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Referrals in Search Markets

  • Maria Arbatskaya

    (Emory University)

  • Hideo Konishi

    ()

    (Boston College)

This paper compares the equilibrium outcomes in search markets with and without referrals. Although it seems clear that consumers would benefit from referrals, it is not at all clear whether firms would unilaterally provide information about competing offers since such information could encourage consumers to purchase the product elsewhere. In a model of a horizontally differentiated product market with sequential consumer search, we show that valuable referrals can arise in the equilibrium: a firm will give referrals to consumers whose ideal product is suffciently far from the firms offering. We allow firms to price-discriminate among consumers, and consumers to misrepresent their tastes. It is found that the equilibrium profits tend to be higher in markets with referrals than in the ones without. Consumers tend to be better o¤ in the presence of referrals when search costs are not too low, and under a certain parameter range, referrals lead to a Pareto improvement.

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Paper provided by Boston College Department of Economics in its series Boston College Working Papers in Economics with number 614.

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Date of creation: 27 Jul 2005
Date of revision: 10 May 2011
Publication status: forthcoming, International Journal of Industrial Organization
Handle: RePEc:boc:bocoec:614
Contact details of provider: Postal: Boston College, 140 Commonwealth Avenue, Chestnut Hill MA 02467 USA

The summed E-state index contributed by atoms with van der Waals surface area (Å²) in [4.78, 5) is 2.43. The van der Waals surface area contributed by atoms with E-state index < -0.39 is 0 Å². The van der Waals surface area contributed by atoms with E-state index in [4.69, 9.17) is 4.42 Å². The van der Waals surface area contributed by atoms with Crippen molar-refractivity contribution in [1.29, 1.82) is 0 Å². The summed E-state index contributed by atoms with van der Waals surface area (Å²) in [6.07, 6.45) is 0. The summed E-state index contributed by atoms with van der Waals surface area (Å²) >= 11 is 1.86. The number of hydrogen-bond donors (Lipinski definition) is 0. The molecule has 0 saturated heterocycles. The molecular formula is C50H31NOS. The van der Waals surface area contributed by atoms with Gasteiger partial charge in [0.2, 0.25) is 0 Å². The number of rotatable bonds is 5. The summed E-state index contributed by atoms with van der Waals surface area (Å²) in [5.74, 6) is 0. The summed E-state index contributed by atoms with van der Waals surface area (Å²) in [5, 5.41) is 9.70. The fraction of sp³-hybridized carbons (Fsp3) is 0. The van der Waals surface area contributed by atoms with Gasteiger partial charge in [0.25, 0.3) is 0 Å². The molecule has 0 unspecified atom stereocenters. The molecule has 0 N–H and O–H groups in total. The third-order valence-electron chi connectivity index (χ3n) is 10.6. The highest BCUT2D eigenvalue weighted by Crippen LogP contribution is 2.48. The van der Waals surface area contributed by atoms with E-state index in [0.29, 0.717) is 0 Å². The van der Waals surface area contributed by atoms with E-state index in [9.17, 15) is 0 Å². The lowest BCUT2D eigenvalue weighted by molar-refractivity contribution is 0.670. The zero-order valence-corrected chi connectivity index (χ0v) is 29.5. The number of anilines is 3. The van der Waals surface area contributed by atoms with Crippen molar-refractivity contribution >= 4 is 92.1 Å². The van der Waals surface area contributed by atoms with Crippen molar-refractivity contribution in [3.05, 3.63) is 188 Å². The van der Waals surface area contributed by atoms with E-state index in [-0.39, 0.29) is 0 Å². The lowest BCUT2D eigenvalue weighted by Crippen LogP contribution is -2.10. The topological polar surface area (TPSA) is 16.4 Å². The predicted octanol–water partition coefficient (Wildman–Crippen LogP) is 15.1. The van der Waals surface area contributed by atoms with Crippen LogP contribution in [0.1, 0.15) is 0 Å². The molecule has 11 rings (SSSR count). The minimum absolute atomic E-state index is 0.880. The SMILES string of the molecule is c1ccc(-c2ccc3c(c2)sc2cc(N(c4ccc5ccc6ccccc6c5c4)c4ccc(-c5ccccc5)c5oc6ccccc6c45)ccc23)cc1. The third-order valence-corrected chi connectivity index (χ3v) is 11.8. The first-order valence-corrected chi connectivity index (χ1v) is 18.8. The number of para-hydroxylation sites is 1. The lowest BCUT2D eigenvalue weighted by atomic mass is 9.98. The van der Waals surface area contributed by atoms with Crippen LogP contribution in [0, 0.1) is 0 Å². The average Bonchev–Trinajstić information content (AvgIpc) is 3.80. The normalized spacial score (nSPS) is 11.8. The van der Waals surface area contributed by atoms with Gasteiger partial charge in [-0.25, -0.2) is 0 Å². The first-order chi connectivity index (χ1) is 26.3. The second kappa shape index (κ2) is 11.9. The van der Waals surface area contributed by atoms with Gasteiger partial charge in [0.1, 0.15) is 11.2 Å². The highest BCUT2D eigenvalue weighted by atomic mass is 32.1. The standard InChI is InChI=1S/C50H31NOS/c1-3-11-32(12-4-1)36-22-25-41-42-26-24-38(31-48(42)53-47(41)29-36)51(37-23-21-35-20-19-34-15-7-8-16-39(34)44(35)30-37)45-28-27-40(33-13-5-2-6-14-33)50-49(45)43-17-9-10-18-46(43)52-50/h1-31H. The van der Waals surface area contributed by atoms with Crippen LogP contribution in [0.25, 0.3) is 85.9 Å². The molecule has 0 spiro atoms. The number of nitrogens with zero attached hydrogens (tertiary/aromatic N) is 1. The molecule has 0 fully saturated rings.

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Web page: http://fmwww.bc.edu/EC/
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  1. Wolinsky, Asher, 1986. "True Monopolistic Competition as a Result of Imperfect Information," The Quarterly Journal of Economics, MIT Press, vol. 101(3), pages 493-511, August.
  2. Stephen J. Spurr, 1990. "The Impact of Advertising and Other Factors on Referral Practices, with Special Reference to Lawyers," RAND Journal of Economics, The RAND Corporation, vol. 21(2), pages 235-246, Summer.
  3. Hideo Konishi, 1999. "Concentration of Competing Retail Stores," Boston College Working Papers in Economics 447, Boston College Department of Economics.
  4. Birger Wernerfelt, 1994. "Selling Formats for Search Goods," Marketing Science, INFORMS, vol. 13(3), pages 298-309.
  5. Asher Wolinsky, 1983. "Retail Trade Concentration Due to Consumers' Imperfect Information," Bell Journal of Economics, The RAND Corporation, vol. 14(1), pages 275-282, Spring.
  6. Stiglitz, J E, 1979. "Equilibrium in Product Markets with Imperfect Information," American Economic Review, American Economic Association, vol. 69(2), pages 339-45, May.
  7. Wolinsky, Asher, 1984. "Product Differentiation with Imperfect Information," Review of Economic Studies, Wiley Blackwell, vol. 51(1), pages 53-61, January.
  8. Mark V. Pauly, 1979. "The Ethics and Economics of Kickbacks and Fee Splitting," Bell Journal of Economics, The RAND Corporation, vol. 10(1), pages 344-352, Spring.
  9. Simon P. Anderson & Regis Renault, 1997. "Consumer Information and Firm Pricing: Negative Externalities from Improved Information," Virginia Economics Online Papers 338, University of Virginia, Department of Economics.
  10. Colwell, Peter F & Kahn, Charles M, 2001. "The Economic Functions of Referrals and Referral Fees," The Journal of Real Estate Finance and Economics, Springer, vol. 23(3), pages 267-96, November.
  11. Diamond, Peter A., 1971. "A model of price adjustment," Journal of Economic Theory, Elsevier, vol. 3(2), pages 156-168, June.
  12. Janssen, Maarten C.W. & Moraga-Gonzalez, Jose Luis & Wildenbeest, Matthijs R., 2005. "Truly costly sequential search and oligopolistic pricing," International Journal of Industrial Organization, Elsevier, vol. 23(5-6), pages 451-466, June.
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